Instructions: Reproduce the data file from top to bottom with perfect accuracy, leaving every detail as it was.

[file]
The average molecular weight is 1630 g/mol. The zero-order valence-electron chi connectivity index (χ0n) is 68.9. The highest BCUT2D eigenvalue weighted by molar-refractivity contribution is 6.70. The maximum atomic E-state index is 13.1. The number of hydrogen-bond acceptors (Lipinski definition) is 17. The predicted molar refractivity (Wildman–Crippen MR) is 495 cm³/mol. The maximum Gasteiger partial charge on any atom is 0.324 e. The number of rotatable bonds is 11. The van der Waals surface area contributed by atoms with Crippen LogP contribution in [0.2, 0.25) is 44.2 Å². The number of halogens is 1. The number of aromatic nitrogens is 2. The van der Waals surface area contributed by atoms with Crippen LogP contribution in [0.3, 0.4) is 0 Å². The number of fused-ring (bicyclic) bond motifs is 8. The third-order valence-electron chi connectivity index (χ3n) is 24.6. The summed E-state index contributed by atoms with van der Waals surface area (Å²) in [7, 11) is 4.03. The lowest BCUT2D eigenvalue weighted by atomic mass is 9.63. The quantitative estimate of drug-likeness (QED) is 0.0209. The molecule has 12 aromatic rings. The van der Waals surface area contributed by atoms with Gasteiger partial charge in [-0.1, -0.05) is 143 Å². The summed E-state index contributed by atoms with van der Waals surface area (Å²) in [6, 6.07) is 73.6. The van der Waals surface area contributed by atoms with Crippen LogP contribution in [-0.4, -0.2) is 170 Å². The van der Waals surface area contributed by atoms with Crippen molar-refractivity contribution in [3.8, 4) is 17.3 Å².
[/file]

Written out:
The average molecular weight is 1630 g/mol. The zero-order valence-electron chi connectivity index (χ0n) is 68.9. The highest BCUT2D eigenvalue weighted by molar-refractivity contribution is 6.70. The maximum atomic E-state index is 13.1. The number of hydrogen-bond acceptors (Lipinski definition) is 17. The predicted molar refractivity (Wildman–Crippen MR) is 495 cm³/mol. The maximum Gasteiger partial charge on any atom is 0.324 e. The number of rotatable bonds is 11. The van der Waals surface area contributed by atoms with Crippen LogP contribution in [0.2, 0.25) is 44.2 Å². The number of halogens is 1. The number of aromatic nitrogens is 2. The van der Waals surface area contributed by atoms with Crippen LogP contribution in [0.3, 0.4) is 0 Å². The number of fused-ring (bicyclic) bond motifs is 8. The third-order valence-electron chi connectivity index (χ3n) is 24.6. The summed E-state index contributed by atoms with van der Waals surface area (Å²) in [7, 11) is 4.03. The lowest BCUT2D eigenvalue weighted by atomic mass is 9.63. The quantitative estimate of drug-likeness (QED) is 0.0209. The molecule has 12 aromatic rings. The van der Waals surface area contributed by atoms with Gasteiger partial charge in [-0.1, -0.05) is 143 Å². The summed E-state index contributed by atoms with van der Waals surface area (Å²) in [6, 6.07) is 73.6. The van der Waals surface area contributed by atoms with Crippen LogP contribution in [-0.4, -0.2) is 170 Å². The van der Waals surface area contributed by atoms with Crippen molar-refractivity contribution in [3.8, 4) is 17.3 Å².